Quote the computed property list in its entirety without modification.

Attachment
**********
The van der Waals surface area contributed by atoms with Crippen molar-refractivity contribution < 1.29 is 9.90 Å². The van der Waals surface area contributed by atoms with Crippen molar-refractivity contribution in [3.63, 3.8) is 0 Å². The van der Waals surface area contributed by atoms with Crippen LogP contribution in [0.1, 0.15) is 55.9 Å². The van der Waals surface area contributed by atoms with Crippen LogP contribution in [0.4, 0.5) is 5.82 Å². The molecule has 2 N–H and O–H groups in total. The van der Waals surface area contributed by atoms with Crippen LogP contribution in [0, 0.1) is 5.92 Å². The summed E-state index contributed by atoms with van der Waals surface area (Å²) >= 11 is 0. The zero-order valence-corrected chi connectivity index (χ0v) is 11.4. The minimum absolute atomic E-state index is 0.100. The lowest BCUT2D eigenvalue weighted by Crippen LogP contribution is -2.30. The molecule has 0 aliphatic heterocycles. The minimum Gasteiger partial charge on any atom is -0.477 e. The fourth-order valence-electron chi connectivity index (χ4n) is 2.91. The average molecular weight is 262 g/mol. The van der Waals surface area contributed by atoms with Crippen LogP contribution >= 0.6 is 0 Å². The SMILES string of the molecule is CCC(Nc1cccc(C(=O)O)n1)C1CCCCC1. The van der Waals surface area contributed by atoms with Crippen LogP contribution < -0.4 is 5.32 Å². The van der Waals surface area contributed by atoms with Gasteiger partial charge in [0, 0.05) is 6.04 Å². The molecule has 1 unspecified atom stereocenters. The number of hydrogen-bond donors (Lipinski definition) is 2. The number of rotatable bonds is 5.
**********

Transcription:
The van der Waals surface area contributed by atoms with Crippen molar-refractivity contribution < 1.29 is 9.90 Å². The van der Waals surface area contributed by atoms with Crippen molar-refractivity contribution in [3.63, 3.8) is 0 Å². The van der Waals surface area contributed by atoms with Crippen LogP contribution in [0.1, 0.15) is 55.9 Å². The van der Waals surface area contributed by atoms with Crippen LogP contribution in [0.4, 0.5) is 5.82 Å². The molecule has 2 N–H and O–H groups in total. The van der Waals surface area contributed by atoms with Crippen LogP contribution in [0, 0.1) is 5.92 Å². The summed E-state index contributed by atoms with van der Waals surface area (Å²) >= 11 is 0. The zero-order valence-corrected chi connectivity index (χ0v) is 11.4. The minimum absolute atomic E-state index is 0.100. The lowest BCUT2D eigenvalue weighted by Crippen LogP contribution is -2.30. The molecule has 0 aliphatic heterocycles. The minimum Gasteiger partial charge on any atom is -0.477 e. The fourth-order valence-electron chi connectivity index (χ4n) is 2.91. The average molecular weight is 262 g/mol. The van der Waals surface area contributed by atoms with Crippen LogP contribution >= 0.6 is 0 Å². The SMILES string of the molecule is CCC(Nc1cccc(C(=O)O)n1)C1CCCCC1. The van der Waals surface area contributed by atoms with Crippen LogP contribution < -0.4 is 5.32 Å². The van der Waals surface area contributed by atoms with Gasteiger partial charge in [0, 0.05) is 6.04 Å². The molecule has 1 unspecified atom stereocenters. The number of hydrogen-bond donors (Lipinski definition) is 2. The number of rotatable bonds is 5.